Imbolg the first day of Spring

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by Dr Karen Ward. This article was commissioned for the RTE website’s Brainstorm section.

The commencement of Spring is celebrated in Ireland on 1st February. It is beyond doubt that the light is clearly returning and whether we feel it or not, the snowdrops and emerging daffodils tell of a shift upwards in temperatures. The trees are alive with songbirds marking breeding territories and calling for a mate to create family. In plant and animal, the sap is rising and we are not immune from this cycle. Although the early weeks of Spring may still have all the personality of Winter, the new season asks us to feel the turn of natural Earth energies with walks in the fresh blustery air.

To our ancestors, the cross-quarter time between Winter Solstice and Spring Equinox marked the cosmic beginning of Spring. They innately understood how the season was created and timed by the Earth’s elliptical journey around the Sun. They called this phenomenon Imbolg (also Imbolc), deriving from an older vernacular of Irish (Gaelic) it refers to ‘in the belly’, a reference to the swollen bellies of ewes with lambs soon to be born.

Communally the festival of Imbolg has been celebrated in ancient and increasingly modern times from the night of January 31st up to the ‘true’ cross quarter time – the exact moment between Winter Solstice and Spring Equinox.

Unlike any other of the 8 Celtic Festivals, Imbolg is unique in having a key central figure revered in Pagan and Christian times – Brigid. The demands on our ancestors were great as they prepared to clear, sow and plant for a good harvest. They needed fitness, nourishment and inspiration at the end of Winter and the beginning of Spring. Brigid gifted them new vision for future prosperous times heralding the warmer, bright days.

In the 5th century it is historically recorded and comprehensively documented by Dr Noel Kissane in his book ‘Saint Brigid of Kildare’ that a woman was born who epitomised the attributes of the Spring Goddess – a quintessential Irish woman in her power and strength, standing up for herself and those who need her guidance. St Brigid was born at Faughart near Dundalk, County Louth, the beloved daughter of Pagan Chieftain of Leinster, Dubhthach and his Christian servant woman Brocca (also known as Broicsech/Brocessa). She was raised in the Druidic tradition but lived at the time of St Patrick who it is said she met and converted her to Christianity.  However, often pagan traditions were subsumed by the Catholic Church and most of St Brigid’s traditions are indeed pagan in origin.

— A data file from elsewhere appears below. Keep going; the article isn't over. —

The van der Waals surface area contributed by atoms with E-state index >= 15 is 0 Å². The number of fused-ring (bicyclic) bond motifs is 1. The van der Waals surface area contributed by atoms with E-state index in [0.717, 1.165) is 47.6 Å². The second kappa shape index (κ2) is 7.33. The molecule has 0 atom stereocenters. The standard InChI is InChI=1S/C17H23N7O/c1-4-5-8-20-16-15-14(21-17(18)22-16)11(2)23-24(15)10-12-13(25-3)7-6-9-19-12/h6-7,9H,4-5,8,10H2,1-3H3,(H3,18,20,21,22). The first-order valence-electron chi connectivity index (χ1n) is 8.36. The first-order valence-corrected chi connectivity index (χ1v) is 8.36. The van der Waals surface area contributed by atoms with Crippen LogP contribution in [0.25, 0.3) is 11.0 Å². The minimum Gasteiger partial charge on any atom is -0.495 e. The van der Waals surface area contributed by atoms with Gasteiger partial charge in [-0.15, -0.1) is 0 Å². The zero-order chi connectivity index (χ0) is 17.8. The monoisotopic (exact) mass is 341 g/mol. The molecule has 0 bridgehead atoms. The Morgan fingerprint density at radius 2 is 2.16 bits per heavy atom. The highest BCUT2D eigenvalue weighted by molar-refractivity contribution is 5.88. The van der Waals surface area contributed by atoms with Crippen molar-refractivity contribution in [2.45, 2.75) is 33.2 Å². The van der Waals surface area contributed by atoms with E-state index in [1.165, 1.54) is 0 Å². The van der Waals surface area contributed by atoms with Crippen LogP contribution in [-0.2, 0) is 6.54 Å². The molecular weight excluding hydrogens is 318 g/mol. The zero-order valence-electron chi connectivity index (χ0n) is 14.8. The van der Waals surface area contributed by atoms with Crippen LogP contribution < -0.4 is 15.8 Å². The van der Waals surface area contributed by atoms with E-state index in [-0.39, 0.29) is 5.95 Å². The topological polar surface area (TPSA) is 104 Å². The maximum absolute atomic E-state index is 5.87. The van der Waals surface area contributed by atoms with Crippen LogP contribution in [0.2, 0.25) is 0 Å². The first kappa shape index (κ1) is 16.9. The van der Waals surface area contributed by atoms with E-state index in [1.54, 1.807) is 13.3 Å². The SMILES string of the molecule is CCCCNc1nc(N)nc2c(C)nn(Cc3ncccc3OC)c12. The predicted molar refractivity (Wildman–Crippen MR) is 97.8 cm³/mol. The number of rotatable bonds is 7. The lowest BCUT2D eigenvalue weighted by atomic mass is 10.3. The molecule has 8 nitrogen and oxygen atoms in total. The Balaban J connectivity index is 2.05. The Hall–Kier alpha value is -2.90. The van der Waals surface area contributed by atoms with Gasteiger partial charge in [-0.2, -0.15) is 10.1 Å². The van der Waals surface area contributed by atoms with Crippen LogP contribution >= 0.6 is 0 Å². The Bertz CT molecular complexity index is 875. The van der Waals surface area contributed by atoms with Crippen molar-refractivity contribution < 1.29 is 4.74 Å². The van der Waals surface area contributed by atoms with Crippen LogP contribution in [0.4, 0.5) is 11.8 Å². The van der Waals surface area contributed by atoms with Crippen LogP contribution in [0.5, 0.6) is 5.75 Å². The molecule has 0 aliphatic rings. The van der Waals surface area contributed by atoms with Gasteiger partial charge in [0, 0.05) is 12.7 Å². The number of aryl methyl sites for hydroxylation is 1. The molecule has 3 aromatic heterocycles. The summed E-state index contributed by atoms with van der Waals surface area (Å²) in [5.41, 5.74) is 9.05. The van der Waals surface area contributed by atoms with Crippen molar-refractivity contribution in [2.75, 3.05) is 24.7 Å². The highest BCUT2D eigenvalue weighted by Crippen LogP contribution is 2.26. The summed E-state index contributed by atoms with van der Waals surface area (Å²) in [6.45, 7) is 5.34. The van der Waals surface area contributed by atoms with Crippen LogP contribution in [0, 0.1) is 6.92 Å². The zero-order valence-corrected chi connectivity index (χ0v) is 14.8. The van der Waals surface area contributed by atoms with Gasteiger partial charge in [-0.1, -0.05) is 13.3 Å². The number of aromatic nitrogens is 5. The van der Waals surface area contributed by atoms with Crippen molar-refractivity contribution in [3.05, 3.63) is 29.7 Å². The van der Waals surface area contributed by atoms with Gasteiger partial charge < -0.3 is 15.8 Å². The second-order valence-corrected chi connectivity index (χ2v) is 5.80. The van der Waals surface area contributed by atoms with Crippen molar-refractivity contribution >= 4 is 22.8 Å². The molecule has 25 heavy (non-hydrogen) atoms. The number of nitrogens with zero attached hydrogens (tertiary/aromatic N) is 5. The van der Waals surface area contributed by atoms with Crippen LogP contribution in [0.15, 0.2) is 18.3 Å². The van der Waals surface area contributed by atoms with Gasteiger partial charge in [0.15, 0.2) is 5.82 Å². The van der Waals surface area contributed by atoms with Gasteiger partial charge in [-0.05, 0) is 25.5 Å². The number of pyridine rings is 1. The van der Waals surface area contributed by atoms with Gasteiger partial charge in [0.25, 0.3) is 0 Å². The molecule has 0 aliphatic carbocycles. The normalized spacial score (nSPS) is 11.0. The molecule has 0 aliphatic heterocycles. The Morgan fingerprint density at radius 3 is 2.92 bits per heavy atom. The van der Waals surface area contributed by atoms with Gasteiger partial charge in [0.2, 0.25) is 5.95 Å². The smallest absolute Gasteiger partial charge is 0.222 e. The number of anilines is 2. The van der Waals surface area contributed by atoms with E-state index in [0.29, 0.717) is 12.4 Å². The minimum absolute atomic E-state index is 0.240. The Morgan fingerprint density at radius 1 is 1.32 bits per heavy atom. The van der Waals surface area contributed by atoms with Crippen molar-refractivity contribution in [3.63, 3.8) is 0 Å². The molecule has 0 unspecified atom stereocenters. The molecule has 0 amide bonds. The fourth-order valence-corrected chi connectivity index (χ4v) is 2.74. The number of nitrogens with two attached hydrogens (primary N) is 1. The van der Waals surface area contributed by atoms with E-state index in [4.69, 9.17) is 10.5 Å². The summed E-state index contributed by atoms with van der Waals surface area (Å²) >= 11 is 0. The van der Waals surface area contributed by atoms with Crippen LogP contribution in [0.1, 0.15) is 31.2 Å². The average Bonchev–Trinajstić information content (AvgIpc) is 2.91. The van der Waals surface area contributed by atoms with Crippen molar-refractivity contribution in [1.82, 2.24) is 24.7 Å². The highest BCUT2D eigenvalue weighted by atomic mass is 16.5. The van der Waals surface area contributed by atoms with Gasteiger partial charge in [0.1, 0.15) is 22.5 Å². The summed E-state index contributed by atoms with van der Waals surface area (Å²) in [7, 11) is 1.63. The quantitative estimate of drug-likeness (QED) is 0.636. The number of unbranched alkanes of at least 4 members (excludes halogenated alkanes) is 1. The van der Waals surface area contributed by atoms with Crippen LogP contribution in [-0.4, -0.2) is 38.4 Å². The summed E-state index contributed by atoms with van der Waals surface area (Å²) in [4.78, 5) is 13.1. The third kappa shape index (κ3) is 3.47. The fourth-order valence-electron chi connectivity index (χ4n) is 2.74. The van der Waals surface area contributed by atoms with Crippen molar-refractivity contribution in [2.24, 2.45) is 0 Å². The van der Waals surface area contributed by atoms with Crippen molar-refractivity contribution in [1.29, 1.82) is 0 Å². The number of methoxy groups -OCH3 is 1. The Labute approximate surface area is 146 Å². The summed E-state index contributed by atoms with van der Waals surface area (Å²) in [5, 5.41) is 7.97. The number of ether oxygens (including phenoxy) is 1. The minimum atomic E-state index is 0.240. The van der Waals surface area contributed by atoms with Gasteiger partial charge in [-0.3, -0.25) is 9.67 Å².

Most Irish schoolchildren will remember the myths and legends of this Irish female matron saint from spreading her cloak over the plains of Curragh to weaving her iconic equilateral cross of reeds. St Brigid founded a spiritual community for both women and men in Kildare. She is the saint of babies, midwives, blacksmiths, scholars, crafters and nature lovers inspiring poetry and the creative arts.

Both Celtic Goddess and Saint Brigid are associated with the elements of Fire and Water. Her perpetual flame burned in Kildare’s Fire Temple for centuries but was extinguished by Cromwell’s soldiers in the 16th century. Fortunately, it was relit in the 1990’s by the Solas Bhríde Sisters and now is tended in their beautiful Solas Bhríde Centre near her Healing and Garden Holy Wells in Kildare. Her many Wells throughout the country are visited on 1st February in tandem with an increasing number of events including Féile Bríde, Kildare, the Brigid of Faughart Festival, Dundalk and a revival of her Lá Fhéile Bríde Festival at her Well in Clondalkin, Dublin

There is an exciting worldwide initiative by Herstory, a recent movement to uncover forgotten but fascinating women’s stories from history, mythology and contemporary culture. This year in partnership with RTE, the Epic Museum and Underground Films, the Herstory project takes place over the Imbolg weekend which includes a Brigid’s Global Fire Blessing by the Moon Mná Facilatators

Brigid Traditions

On 31st Jan, Imbolg Eve, women put out a Bhrat Bhríde strip of red or blue material to catch the morning dew. This became the symbol of healing in the house as Brigid bestowed her blessing for the year ahead. Another classic tradition was for a young girl representing ‘Brid Óg’ (Gaelic for ‘Young Brigid’) to come with reeds to the front door as the family waited inside in the dark representing Wintertime. Once welcomed, Bríd Óg entered representing Springtime’s arrival. The family then made their Brigid Crosses placing them at doorways for their protection. For many years the Brigid’s Cross was the test card for RTE, the Irish television station.

May the coming of Spring and Brigid, Goddess and Saint, inspire and nourish you this Imbolg time.

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